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Patriarch Emeritus Twal Participates in Oxford Debate

BRITAIN – On February 9, 2017, Latin Patriarch Emeritus of Jerusalem, His Beatitude Fouad Twal was invited to participate in a debate about Religious Rights entitled “This House Believes Religious Freedom Supersedes Civil Liberties”.  Speakers in opposition were Nia Griffith MP,  Shadow Secretary of State for Defence, and Imam Ajmal Masroor, Leading British Imam and television personality. Below is the full intervention of His Beatitude. 

Mister President,

Ladies and Gentlemen

Thank you for the opportunity to be with you this evening. And thank you for having this Oxford Debate Union that ensures Freedom of Speech. Congratulations!

The topic for tonight’s debate is controversial. It will help therefore if there is clear understanding of the topic’s terms:


Let me start by saying what Freedom of Religion is not:

  1. Freedom of Religion is not the same as Freedom of worship. The United Nations Declaration of 1981 states “The right of religious freedom shall include

– freedom to have a religion … of whatever belief of a person’s choice, and

– freedom, either individually, or in community with others and in public or private, to manifest his belief in worship, observance, practice and teaching.”

.Clearly, freedom of religion does not mean to keep one’s religion a private affair. In Arabic we say, “You don’t keep religion in the sacristy or rectory”.

-Freedom of Religion does not mean the establishment of a Government religion. But it does mean that Religion is free from Government interference: To retard or obstruct it or its adherents’ progress.

In earlier times, some countries had Christian, Muslim and Hindu governments. And it is a sad fact that in some places religion is very much tied up with violence because, in the words of Archbishop Temple, “When religion goes wrong, it goes very wrong.”  The Christian Scriptures warn that, “the time is coming when anyone who kills you, will think they are offering a service to God. They will do such things because they have not known the Father or me (John 16:2-3).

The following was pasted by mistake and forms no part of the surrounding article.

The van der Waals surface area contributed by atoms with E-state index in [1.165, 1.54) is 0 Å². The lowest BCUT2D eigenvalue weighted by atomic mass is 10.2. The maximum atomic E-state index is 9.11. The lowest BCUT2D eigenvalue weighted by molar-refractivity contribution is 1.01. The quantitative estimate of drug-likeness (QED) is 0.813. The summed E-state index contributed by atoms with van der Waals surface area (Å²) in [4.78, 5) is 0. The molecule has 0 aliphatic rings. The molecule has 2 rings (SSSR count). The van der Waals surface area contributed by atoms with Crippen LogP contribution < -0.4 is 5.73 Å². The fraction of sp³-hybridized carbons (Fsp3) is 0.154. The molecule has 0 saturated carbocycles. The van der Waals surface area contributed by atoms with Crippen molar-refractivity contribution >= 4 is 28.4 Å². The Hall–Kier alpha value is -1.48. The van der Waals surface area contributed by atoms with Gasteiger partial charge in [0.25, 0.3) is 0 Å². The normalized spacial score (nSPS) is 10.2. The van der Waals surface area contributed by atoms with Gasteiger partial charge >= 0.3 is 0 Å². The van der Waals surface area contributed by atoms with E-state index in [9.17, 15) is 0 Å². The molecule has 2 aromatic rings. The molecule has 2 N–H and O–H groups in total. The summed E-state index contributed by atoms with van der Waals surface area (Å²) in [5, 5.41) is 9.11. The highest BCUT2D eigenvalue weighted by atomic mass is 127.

Likewise, Nationalism and purely secular governments have also at times gone very wrong.

  1. What Freedom of Religion is.

Here in the UK,  The Human Rights Act of 1998  incorporated Article 9 of the  European Convention of Human Rights.    It states that:

9.1     Everyone has the right to freedom of thought, conscience and religion; this right includes freedom to change his religion or belief; and freedom, either alone or in community with others and in public or private, to manifest his religion or belief, in worship, teaching, practice and observance.

9.2     Freedom to manifest one’s religion or beliefs, shall be subject only to such limitations as are prescribed by law,   and are necessary in a democratic society in the interests of public safety, for the protection of public order, health or morals, or for the protection of the rights and freedoms of others.

In practice almost any restriction on freedom of religious observance, can be justified under the explanations stated.

Freedom of Religion is a fundamental right that, in the words of the Second Vatican Council document,  ” Human Dignity”, “has its foundation not in the subjective attitude of the individual, but in his very nature”. As such governments do not grant it, but must protect it.

Pope Francis, speaking in Philadelphia, said: “Religious freedom certainly means the right to worship God, individually and in community, as our conscience dictates. But religious freedom, by its nature, transcends places of worship and the private sphere of individuals and families. Religious freedom isn’t a subculture, it’s a part of every people and nation.”